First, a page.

- Earmuff hearing protection. It's important that the cans are deep enough to hold speakers and the battery; I chose the 3M Peltor 105 (~$20); they provide +30dB attenuation, protecting you in up to 105dB environments.
- Over-ear bluetooth headphones. The key thing to look for here is good controls, a speaker that will fit in the cans, and quality. I chose the Kinivio BTH220 based on amazon reviews and price (~$25-30) and am really happy with them.
- Screw drivers (Kinivio requires tri-wing)
- Soldering iron
- Exacto knife
- Wire snips
- Heat-shrink tubing (optional)
- Hot glue or plastic welder
Step 1: Disassemble everything
Next, disassemble the headphones. Mine had small phillips screws holding the band together, and tri-wing screws holding the phones together. Why did this company think that it was important to keep people from opening the headphones they bought, I don't know. A security-head screwdriver bit set like this one or this one is a useful thing to have on hand anyway. (If you don't have a set and are itching to open your headphones, you could just use a rotary tool to grind through the three screw posts.)
Make a note (or photo) of which wires go to what.
Finally, use an exacto knife to cut through the glue that's holding the speakers to the grill, and use a small flat-head screwdriver to pry the speakers off. Go slow!
Step 2: Desolder things
On my headphones the buttons and logic board were in the right cup and the battery in the left, with the battery and left speaker wires running through the head band. I could have re-used the left speaker wire, but I opted to replace it with a larger-gauge wire for strength. I did, however, reuse the battery wire so I didn't have to worry about heating up the battery too much while desoldering.
Step 3: Drill holes and run your new wires
That meant I only had to drill two holes: one in the top of the left can, and one in the outside of the right can. A #36 drill bit was just right for the 22 gauge wire I used for the speakers.
One mistake I made when drilling the right can (which you can see in the picture) is that when I held the can down the drill bit was perpendicular to the ear-side of the can but at an angle to the surface. This made sticking wires through a little tricky since they had a tendency to get caught up on the inner layers of the plastic.
Next (I did this first, but it doesn't matter), cut two speaker wires for the left speaker (give yourself plenty of extra!) and run it through the headband. This is tricky; you'll need a stiff leader wire of the right diameter to make it through the small gap next to the actual headband wire; I used 1mm stainless steel safety/lock wire.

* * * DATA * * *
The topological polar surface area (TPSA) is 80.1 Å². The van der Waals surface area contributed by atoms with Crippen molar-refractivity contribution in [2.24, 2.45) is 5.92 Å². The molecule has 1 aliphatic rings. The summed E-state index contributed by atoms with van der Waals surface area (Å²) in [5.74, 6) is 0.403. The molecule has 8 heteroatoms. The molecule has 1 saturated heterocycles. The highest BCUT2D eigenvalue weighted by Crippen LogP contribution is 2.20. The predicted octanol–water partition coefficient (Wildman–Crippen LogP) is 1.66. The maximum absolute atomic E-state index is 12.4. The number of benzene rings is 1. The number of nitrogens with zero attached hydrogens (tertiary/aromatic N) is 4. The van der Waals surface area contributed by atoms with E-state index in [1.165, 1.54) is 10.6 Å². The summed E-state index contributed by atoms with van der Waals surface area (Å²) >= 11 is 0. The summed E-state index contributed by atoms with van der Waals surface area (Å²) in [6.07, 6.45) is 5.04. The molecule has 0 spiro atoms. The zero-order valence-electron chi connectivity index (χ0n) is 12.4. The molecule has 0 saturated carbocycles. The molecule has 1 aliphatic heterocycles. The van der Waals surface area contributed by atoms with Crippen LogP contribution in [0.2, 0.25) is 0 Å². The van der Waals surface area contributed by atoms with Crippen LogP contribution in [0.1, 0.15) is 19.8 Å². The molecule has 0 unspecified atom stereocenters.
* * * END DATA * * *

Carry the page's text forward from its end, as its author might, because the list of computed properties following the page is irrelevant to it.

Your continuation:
The trick here to make this easier is to flatten the band out as much as possible; having a friend hold it down while you feed the wire through helps a lot.
Finally, make a loop in your leader wire, loop your speaker wire through it, tighten it down as much as possible with some pliers, and pull the speaker wire through. (again, keeping the headband as flat as possible).
Now you can
Step 4: Cut speaker grills and prep all the small bits.
Use whatever means are convenient to cut it down to about this size (just bigger than the mounting circle for the speakers); I mounted the grill on a block of wood and used a hole saw, but cutting it off with a pair of snips would likely work almost as well. Stick the speakers back in them when you're done.
Next, make sure all the control buttons work. (I did this post-soldering, but it makes more sense to do it now). I found that, although the logic board is held in with two screws, the two buttons closest to the USB port wouldn't work without the pressure of the exterior housing pressing the board down. I applied a little bit of super glue between the USB port and the plastic and held it down firmly (using ream-and-key technology) while it dried to ensure that the board was firm against its housing.
Take your exacto knife and slit the two foam pads down the middle, vertically, slightly more than half way. There are lots of fancy ways to cut foam cleanly, but this isn't going to be seen so short repetitive strokes worked fine.
Finally, If you're using shrink tubing, stick it on the speaker wires on either side now.
Step 5: Solder everything back up
Step 6: Affix controls
Wiggle the extra wires back through their hold and press the controls against the can, then note where the three screw posts hit the plastic. Snip them each down so that the top and bottom of the control panel just makes contact with the can as well as the posts. Then, apply a little superglue to the tips of the posts, press against the surface, and hold.
Now fill in the gaps with a glue gun (if I had know about the TechShop's plastic welder I would have used that, and the extra plastic from the headphones band, instead).
Place the speakers inside the foam, drop the battery into the right muff, and carefully cram the foam into place; you'll have to put it in sideways and twisted into place.
Use a heat gun to shrink the tubing, if you used it, and feel free to paint over the hot glue.